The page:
When a bunch of leading scientists got together last week to discuss the latest in big thinking, there was no shortage of doomsday predictions. In particular, Earth’s fate was painted in three shades of grim.
Sometime in the next few billion years, according to new studies presented at the annual meeting of the American Association for the Advancement of Science, the third rock from the sun will either freeze or fry. Unless things simply dry up much sooner.
The expanding furnace
While Earth’s fate is not entirely sealed, predictions of the death of the sun are widely accepted.
The life-giving, aging star we orbit is using up its fuel supply and will collapse within 7 billion years. Before that, though, there will be an agonizing period of repeated swelling, as the sun grows into a red giant. How giant?
“Earth will end up in the sun, vaporizing and blending its material with that of the sun,” said Iowa State University’s Lee Anne Willson. “That part of the sun then blows away into space, so one might say Earth is cremated and the ashes are scattered into interstellar space.”
Willson and her colleague George Bowen studied other red giants, medium-sized stars like our sun that are near death, and used their findings to calculate the fate of Earth.
Artist’s conception of the view of a hypothetical planet around a distant red giant star.
As the sun burns its core of hydrogen, gravity will force a collapse. When compacted, the sun will heat up and burn the small amount of hydrogen that remains in a shell wrapped around the star’s core. This will force the sun to expand into a red giant. Eventually, the core will heat up enough to burn stored helium and the sun will fluctuate in size before collapsing into a white dwarf.
“Earth will get scorched as part of the process the sun will go through as it transforms from being a red giant into a white dwarf,” Willson said.
Out from the frying pan and into the frost
There are two possible paths to salvation, though both involve a frigid end.
“If the sun loses mass before it gets too big, then Earth moves into a larger orbit and escapes,” Willson told SPACE.com. “The sun would need to lose 20 percent of its mass earlier in its evolution, and this is not what we expect to happen.”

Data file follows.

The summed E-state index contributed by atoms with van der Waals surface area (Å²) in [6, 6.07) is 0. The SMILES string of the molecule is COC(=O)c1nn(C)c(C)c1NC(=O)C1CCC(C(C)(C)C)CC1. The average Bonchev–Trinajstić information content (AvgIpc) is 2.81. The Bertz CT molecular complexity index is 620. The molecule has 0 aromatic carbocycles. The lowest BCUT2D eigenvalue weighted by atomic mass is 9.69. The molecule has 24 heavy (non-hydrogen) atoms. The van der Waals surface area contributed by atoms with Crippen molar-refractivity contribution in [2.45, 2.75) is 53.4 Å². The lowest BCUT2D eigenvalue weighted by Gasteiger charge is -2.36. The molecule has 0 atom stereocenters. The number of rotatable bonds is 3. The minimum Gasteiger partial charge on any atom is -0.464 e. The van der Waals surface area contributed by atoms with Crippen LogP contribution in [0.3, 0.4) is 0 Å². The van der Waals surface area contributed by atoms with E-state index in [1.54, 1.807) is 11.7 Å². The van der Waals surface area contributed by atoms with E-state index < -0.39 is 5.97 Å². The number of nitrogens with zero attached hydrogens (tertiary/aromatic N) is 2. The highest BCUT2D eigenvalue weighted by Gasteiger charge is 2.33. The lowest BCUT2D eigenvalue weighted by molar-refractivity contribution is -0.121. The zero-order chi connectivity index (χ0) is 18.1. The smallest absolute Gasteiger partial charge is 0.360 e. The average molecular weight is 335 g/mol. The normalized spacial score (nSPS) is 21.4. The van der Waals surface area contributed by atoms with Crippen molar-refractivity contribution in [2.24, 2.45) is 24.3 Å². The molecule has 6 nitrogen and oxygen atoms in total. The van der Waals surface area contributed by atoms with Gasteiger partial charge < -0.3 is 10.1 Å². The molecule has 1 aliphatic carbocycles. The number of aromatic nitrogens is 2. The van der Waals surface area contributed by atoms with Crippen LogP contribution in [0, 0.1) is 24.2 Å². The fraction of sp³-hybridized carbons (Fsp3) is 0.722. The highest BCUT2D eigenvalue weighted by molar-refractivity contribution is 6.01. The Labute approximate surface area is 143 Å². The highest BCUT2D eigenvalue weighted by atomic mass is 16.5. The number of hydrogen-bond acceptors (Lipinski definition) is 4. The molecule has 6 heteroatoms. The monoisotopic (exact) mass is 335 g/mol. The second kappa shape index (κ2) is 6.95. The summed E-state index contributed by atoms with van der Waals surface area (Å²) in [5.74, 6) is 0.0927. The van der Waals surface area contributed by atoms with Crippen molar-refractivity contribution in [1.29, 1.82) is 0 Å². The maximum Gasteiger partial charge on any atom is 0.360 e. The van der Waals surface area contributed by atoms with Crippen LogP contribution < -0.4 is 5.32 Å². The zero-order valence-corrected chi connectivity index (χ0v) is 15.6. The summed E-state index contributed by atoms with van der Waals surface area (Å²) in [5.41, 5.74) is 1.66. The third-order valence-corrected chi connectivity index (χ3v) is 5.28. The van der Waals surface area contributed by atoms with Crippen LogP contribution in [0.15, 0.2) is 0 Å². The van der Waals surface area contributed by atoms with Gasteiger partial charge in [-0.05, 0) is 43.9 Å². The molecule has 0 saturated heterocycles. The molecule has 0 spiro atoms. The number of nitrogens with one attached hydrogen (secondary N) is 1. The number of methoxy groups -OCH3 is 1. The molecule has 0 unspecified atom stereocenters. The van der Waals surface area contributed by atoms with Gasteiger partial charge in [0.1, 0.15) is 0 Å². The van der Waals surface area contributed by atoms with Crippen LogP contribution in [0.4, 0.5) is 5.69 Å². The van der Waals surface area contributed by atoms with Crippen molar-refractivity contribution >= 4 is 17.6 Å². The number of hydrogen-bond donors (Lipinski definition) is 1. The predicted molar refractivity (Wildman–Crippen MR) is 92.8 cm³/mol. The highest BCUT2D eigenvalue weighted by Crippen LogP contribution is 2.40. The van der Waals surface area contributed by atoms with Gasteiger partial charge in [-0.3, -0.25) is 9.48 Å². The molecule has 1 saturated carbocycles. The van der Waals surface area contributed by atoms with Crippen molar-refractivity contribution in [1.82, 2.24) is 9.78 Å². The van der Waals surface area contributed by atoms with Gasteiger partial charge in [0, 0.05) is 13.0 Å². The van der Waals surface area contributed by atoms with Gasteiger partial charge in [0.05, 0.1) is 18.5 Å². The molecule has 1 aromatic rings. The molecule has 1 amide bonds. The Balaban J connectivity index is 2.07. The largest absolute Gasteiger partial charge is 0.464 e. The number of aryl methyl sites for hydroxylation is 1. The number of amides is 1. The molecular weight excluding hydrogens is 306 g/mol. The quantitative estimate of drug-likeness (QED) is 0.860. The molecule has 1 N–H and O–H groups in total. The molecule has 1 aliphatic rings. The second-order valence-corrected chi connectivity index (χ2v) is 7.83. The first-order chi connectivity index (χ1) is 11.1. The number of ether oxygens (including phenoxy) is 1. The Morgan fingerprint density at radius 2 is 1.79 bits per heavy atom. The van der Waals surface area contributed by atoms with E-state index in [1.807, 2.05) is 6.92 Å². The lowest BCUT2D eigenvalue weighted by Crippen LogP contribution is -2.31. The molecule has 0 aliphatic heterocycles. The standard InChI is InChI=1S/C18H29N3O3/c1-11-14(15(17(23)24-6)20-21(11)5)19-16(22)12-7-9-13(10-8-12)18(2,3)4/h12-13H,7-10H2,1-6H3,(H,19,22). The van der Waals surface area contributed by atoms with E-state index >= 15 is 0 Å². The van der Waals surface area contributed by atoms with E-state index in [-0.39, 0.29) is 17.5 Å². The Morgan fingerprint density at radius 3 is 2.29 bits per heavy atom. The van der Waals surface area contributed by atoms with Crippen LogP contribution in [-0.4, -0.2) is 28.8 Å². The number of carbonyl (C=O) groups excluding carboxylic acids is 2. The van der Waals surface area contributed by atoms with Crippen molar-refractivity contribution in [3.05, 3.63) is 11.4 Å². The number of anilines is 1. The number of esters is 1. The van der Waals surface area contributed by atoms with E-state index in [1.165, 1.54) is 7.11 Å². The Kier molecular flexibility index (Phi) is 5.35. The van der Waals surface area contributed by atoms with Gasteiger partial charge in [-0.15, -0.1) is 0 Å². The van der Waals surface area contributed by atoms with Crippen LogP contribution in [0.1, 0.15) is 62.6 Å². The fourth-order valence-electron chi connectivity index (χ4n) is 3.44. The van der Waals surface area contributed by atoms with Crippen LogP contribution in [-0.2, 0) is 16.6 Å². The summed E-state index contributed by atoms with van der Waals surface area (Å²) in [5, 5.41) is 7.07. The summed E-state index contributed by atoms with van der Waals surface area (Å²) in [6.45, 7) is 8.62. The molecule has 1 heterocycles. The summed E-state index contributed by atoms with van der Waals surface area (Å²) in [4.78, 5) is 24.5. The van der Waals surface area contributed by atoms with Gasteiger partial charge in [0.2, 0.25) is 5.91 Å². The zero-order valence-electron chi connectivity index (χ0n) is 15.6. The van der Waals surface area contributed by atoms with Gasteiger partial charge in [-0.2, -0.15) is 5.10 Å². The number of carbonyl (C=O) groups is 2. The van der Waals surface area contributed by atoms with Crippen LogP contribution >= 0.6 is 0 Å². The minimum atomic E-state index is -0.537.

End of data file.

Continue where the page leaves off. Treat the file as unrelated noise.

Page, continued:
Fred Adams, a University of Michigan physicist, has for a few years been modeling the fate of the entire universe. He said his work agrees with Willson’s.
“If Earth stays in its present orbit, its fate is to be fried,” Adams said in a telephone interview. “That is the most likely fate.”
Meanwhile, Adams has modeled a second possible method of escape.
A less bad scenario
Other scientists have learned that planets around other stars often follow odd-shaped orbits, indicating their paths might have been disrupted by the gravity of a passing star. Adams and a colleague got to wondering whether some future passing star or star system might, in similar fashion, kick Earth into the cosmic hinterlands.
So he and Gregory Laughlin, of NASA’s Ames Research Laboratory, simulated many possible encounters with passing stars over the next 3.5 billion years — assuming Earth would support life at least that long. The odds of the planet being ejected from the solar system, they determined, are one-in-100,000.
“Life on Earth would actually continue longer if Earth is sent out of the solar system than if it stays.”
“These aren’t real good odds,” Adams points out, “but they’re greater than the odds of winning the lottery, so they’re worth considering.”
A report on the work will be published in an upcoming issue of the journal Icarus.
Adams figures if Earth is sent off into some cold cosmic corner, the oceans would freeze solid after about a million years. But some forms of life, supported by hydrothermal vents or other internal energy sources, might continue for up to 30 billion years, he estimates.
“Life on Earth would actually continue longer if Earth is sent out of the solar system than if it stays,” he said.
Or, we might just dry up and die
Before Earth’s oceans ever have a chance to freeze or fry, they might have already dried up and evaporated into space, said James Kasting, a Penn State professor of meteorology and geosciences. Kasting estimates his version of the end is a mere 1 billion years away.
“The sun is getting brighter with time and that affects the Earth’s climate,” Kasting said. “Eventually temperatures will become high enough so that the oceans evaporate.”
And, Kasting said, a cataclysmic finale may come even sooner. As Earth becomes a global desert, carbon dioxide levels are expected to drop. At a certain level, which he and his colleagues say might be achieved in half a billion years, there would not be enough carbon dioxide to support photosynthesis, and most plants would die.
Remaining plants would not be sufficient to support a biosphere, Kasting contends. So while the entire planet might incinerated in a few billion years, or cast off into a deep freeze, it’s possible that life on Earth is already in the sunset years.
“If we calculated correctly, Earth has been habitable for 4.5 billion years and only has a half-billion years left,” Kasting said.